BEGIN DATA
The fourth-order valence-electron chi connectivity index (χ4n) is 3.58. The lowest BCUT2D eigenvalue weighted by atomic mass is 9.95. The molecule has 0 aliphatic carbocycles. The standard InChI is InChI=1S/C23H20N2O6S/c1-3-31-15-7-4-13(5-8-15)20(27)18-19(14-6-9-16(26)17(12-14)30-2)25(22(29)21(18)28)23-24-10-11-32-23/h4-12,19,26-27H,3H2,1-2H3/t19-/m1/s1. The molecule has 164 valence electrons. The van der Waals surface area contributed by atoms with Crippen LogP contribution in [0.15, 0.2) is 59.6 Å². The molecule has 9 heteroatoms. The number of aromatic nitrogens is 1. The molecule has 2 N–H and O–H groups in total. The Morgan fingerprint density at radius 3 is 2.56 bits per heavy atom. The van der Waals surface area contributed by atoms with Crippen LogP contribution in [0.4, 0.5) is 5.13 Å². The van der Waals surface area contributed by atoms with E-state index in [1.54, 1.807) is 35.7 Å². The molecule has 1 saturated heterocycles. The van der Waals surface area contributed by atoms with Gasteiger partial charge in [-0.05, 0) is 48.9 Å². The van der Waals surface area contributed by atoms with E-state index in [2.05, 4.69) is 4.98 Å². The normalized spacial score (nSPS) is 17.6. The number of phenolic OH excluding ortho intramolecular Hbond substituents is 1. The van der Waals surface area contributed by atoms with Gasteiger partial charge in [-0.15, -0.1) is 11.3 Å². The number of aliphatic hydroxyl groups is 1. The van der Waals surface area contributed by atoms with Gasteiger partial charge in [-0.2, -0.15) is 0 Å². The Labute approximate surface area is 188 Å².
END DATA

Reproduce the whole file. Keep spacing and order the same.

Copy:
The fourth-order valence-electron chi connectivity index (χ4n) is 3.58. The lowest BCUT2D eigenvalue weighted by atomic mass is 9.95. The molecule has 0 aliphatic carbocycles. The standard InChI is InChI=1S/C23H20N2O6S/c1-3-31-15-7-4-13(5-8-15)20(27)18-19(14-6-9-16(26)17(12-14)30-2)25(22(29)21(18)28)23-24-10-11-32-23/h4-12,19,26-27H,3H2,1-2H3/t19-/m1/s1. The molecule has 164 valence electrons. The van der Waals surface area contributed by atoms with Crippen LogP contribution in [0.15, 0.2) is 59.6 Å². The molecule has 9 heteroatoms. The number of aromatic nitrogens is 1. The molecule has 2 N–H and O–H groups in total. The Morgan fingerprint density at radius 3 is 2.56 bits per heavy atom. The van der Waals surface area contributed by atoms with Crippen LogP contribution in [0.4, 0.5) is 5.13 Å². The van der Waals surface area contributed by atoms with E-state index in [1.54, 1.807) is 35.7 Å². The molecule has 1 saturated heterocycles. The van der Waals surface area contributed by atoms with Gasteiger partial charge in [-0.05, 0) is 48.9 Å². The van der Waals surface area contributed by atoms with E-state index in [2.05, 4.69) is 4.98 Å². The normalized spacial score (nSPS) is 17.6. The number of phenolic OH excluding ortho intramolecular Hbond substituents is 1. The van der Waals surface area contributed by atoms with Gasteiger partial charge in [-0.15, -0.1) is 11.3 Å². The number of aliphatic hydroxyl groups is 1. The van der Waals surface area contributed by atoms with Gasteiger partial charge in [-0.2, -0.15) is 0 Å². The Labute approximate surface area is 188 Å².